How a Person with Bipolar Thinks
his is an interesting question: how does a person with bipolar disorder think? Of course, it’s hard for me to compare it with your average person as I have bipolar disorder. I don’t have the two thought processes in my one brain to compare.
This is not to say that we all think the same way; nevertheless, I do have some ideas on how people with bipolar disorder think that seem to stand out amongst the “normals.”
Obsessive Bipolar Thoughts
Your average person may have obsessive thoughts, now and then, I don’t know, but what I do know is that people with bipolar disorder have obsessive thoughts a lot of the time. These obsessive bipolar thoughts may be a repeating song from the radio, scenarios (such as a suicide scene) or a replaying of events (often negative ones), but obsessive thoughts seem to be the rule rather than the exception.
Note that research bears this out indicating that people with bipolar disorder have higher rates of obsessive-compulsive disorder than the average population.
Extreme Bipolar ThoughtsIt seems to me that simply by the virtue of extreme emotional experience, people with bipolar disorder think in the extreme quite frequently. Everything feels like the end of the world (catastrophizing). We’re not upset, we’re depressed. We’re not suspicious, we’re paranoid. We’re not happy, we’re elated. And, of course, there are all the thoughts that go along with these things. If our boyfriend looks at another girl he must be cheating. If we have a disagreement with a friend they must hate us. If we’re criticized at work we must be getting fired. It’s not that we don’t necessarily understand these things aren’t reasonable; it’s just that we can’t help the way our brain thinks, the way it leaps. Not everyone jumps to the extremes, but people with bipolar seem to have that tendency.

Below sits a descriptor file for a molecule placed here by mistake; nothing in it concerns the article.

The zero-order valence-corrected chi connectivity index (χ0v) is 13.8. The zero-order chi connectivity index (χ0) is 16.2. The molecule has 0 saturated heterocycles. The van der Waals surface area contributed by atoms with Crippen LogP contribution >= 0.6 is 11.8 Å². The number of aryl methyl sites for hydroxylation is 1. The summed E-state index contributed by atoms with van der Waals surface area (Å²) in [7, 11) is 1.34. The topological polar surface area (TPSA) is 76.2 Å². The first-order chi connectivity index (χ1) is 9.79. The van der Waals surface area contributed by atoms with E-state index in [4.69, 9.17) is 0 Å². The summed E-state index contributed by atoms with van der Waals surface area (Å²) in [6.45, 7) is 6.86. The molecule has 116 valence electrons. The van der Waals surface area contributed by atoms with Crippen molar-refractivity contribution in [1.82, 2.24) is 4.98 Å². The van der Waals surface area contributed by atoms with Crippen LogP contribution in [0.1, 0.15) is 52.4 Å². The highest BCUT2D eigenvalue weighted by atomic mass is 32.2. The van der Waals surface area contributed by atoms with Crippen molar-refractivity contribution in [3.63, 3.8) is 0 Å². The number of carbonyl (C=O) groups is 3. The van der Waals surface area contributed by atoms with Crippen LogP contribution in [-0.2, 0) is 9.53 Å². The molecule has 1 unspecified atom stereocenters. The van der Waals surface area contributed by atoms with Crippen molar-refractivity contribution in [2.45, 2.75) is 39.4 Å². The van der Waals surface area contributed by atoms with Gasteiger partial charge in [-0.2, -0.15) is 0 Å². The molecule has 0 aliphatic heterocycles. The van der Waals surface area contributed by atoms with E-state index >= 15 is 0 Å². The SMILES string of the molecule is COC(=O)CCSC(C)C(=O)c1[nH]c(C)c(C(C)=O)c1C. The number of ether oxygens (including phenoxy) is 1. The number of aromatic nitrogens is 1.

How a person with bipolar thinks